As an adult, you know it’s a given that you have no choice but to pay taxes. But what about your children? Is paying taxes a requirement for them, too, or are they exempt?
According to leading tax audit defense firm TaxAudit, children could very well be required to pay taxes in certain circumstances.
If a child earns income, then he or she can expect to have to pay taxes on that income. Two types of income that children — or any taxpayer, for that matter — could earn might have to be reported and taxed. One type is earned income. Meanwhile, the second type is unearned income.
Earned income refers to any money your child makes from working as an independent contractor or providing a service or good, for example. On the contrary, unearned income refers to any income that your child receives outside of a trade or business. For example, it could include ordinary dividends or interest.
If your child has either income type, and if the amount surpasses specific Internal Revenue Service thresholds, then this income must be reported. Note that the filing requirements might change each year, so you should review them each tax season to see if your child’s income needs to be reported when you claim him or her on your tax return.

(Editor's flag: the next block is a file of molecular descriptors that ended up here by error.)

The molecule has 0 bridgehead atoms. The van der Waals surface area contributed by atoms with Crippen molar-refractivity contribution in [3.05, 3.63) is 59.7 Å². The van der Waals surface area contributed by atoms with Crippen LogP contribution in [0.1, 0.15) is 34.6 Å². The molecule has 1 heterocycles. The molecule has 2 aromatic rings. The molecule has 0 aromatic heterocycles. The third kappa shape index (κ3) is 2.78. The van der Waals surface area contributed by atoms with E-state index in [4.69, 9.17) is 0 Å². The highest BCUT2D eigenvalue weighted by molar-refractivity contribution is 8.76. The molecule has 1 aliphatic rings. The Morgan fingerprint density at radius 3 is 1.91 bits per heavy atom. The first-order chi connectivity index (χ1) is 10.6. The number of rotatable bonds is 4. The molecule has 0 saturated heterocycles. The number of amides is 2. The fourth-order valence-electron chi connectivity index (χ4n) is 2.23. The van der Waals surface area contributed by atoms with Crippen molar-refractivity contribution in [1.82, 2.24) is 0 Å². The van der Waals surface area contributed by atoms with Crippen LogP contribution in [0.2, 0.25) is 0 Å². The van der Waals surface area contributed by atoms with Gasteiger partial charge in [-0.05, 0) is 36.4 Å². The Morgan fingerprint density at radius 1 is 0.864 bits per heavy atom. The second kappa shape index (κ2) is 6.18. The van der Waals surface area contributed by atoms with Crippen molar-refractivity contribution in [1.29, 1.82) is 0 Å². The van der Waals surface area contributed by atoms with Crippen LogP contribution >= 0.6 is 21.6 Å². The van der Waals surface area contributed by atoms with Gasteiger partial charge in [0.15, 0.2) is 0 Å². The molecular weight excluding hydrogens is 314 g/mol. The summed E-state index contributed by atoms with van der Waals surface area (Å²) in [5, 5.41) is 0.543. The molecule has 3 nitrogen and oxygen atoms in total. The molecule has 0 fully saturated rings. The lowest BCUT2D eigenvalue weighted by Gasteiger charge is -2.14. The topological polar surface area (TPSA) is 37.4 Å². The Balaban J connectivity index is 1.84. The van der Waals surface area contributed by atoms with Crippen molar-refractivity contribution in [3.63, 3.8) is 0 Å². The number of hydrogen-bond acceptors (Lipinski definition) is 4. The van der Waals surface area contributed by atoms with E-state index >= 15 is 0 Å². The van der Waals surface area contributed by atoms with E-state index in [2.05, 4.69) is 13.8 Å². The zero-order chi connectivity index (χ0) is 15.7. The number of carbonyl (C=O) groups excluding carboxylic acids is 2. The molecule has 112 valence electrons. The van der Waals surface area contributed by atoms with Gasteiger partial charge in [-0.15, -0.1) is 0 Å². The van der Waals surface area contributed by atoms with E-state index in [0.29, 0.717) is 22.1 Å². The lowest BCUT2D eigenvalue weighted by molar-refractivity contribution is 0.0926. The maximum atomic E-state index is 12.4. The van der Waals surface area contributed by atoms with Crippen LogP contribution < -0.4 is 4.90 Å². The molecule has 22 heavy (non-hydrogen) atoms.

For instance, in 2018, a child had to report his or her income if he or she had unearned income over $1,050. However, this number jumped to $1,100 in 2019.
In addition, a child who earned over $12,000 in 2018 was required to file his or her own return. This number became $12,200 in 2019.
A tax professional can walk you through these guidelines each year to make sure that you and your child comply with the tax law and protect your financial best interests in the process.